When President Obama recently signed the Executive Order that would provide federal funding for embryo-destructive research, the ideological floodgates were opened. Obama said the new order is “about ensuring that scientific data is never distorted or concealed to serve a political agenda—and that we make scientific decisions based on facts, not ideology.” Science does not make decisions, ethics and the theories that support them are where decisions are made.
There are two significant issues that arise from this whole discussion. The first is the fact that science can only provide us with an “is.” Science can only describe what we can do or what we might be able to do, but science will never, on its own, answer the question, “what should we do?” Simply because the progress of science and research allows us to do something does not necessitate that we ought to. This IS-OUGHT dilemma is so extremely elementary, yet escapes Obama and his left-leaning ideologues. Indeed, he has answered the ethical question that was previously “above [his] paygrade,” but tries to disguise it as a matter of science.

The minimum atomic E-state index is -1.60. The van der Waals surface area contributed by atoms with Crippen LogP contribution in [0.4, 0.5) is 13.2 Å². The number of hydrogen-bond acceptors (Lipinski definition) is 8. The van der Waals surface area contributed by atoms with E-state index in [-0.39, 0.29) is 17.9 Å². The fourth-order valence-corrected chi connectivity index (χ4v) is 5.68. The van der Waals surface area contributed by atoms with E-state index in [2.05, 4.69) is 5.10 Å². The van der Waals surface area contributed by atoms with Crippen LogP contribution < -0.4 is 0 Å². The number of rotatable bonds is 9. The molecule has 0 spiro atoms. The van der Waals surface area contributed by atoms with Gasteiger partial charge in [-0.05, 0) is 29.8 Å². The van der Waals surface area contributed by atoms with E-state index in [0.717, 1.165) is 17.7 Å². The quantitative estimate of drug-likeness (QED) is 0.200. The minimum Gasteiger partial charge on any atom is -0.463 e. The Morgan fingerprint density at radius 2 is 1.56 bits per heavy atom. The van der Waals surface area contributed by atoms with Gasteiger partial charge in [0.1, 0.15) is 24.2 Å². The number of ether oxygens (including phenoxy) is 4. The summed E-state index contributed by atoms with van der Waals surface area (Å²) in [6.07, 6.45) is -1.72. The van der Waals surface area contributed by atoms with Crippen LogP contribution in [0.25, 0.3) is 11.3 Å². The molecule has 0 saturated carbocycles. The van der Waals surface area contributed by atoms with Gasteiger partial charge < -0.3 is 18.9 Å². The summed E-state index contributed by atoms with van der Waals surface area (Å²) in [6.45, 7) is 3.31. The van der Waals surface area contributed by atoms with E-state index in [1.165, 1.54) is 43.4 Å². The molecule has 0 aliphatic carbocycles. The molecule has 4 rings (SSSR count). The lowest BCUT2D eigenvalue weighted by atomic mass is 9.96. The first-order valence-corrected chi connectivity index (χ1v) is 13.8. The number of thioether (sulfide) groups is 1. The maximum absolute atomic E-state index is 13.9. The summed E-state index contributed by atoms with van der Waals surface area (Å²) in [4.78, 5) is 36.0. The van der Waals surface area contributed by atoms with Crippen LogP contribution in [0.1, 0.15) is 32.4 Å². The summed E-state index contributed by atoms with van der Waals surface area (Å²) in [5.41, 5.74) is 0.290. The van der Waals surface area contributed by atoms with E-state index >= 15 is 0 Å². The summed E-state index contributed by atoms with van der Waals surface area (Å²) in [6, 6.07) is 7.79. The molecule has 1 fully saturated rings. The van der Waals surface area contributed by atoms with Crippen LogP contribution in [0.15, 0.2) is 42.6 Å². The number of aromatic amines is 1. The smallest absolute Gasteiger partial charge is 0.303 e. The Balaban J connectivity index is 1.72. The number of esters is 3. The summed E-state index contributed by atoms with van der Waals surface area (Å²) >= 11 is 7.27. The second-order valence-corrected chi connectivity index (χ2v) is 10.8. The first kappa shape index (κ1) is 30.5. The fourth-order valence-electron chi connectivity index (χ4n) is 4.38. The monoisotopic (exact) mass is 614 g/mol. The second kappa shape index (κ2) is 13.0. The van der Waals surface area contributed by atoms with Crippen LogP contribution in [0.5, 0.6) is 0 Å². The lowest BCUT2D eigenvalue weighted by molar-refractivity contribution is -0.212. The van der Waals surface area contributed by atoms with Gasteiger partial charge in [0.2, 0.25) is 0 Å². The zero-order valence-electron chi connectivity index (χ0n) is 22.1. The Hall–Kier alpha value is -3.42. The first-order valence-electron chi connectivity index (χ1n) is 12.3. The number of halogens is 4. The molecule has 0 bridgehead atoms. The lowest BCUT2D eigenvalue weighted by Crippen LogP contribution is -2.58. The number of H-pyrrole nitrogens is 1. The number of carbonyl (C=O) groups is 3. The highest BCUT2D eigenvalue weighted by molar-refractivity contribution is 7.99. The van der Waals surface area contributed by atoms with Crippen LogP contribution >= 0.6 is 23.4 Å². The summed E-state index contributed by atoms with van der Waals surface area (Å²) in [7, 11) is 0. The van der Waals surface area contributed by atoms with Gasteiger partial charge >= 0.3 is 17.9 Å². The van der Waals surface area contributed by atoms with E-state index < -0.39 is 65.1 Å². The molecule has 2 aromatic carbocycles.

The other significant issue is that Christian conservatives are catapulted again into the discussion of what is an embryo, when does human life begin, what does it mean to be created in the Image of God, and what are the implications of this research on the character of American society? But oddly enough, while Obama is allowed to bring ideology to the teleprompter in his IS-OUGHT charade, the church is a bit more temperamental about bringing so-called political issues in the pulpit. The fact is, most issues of politics are issues of faith and matters for the church to engage, yet there is nothing inherently political about embryo-destructive research that should make it off limits from our pastoral leadership and communicated from the pulpit. Embryo-destructive research is first a matter of ethics and is secondarily political. In fact, it’s only been politicized because of the desire to appeal to the wants of a very vocal and left-leaning segment of our society. And aversion to these discussions from the pulpit is based on the idea that they have great potential to cause division inside the church so we, for our own good, should abide by the so-called Wall of Separation. Is this evidence that the church is really as political as government, and government is really as faith-oriented as the church? An interesting reversal of roles.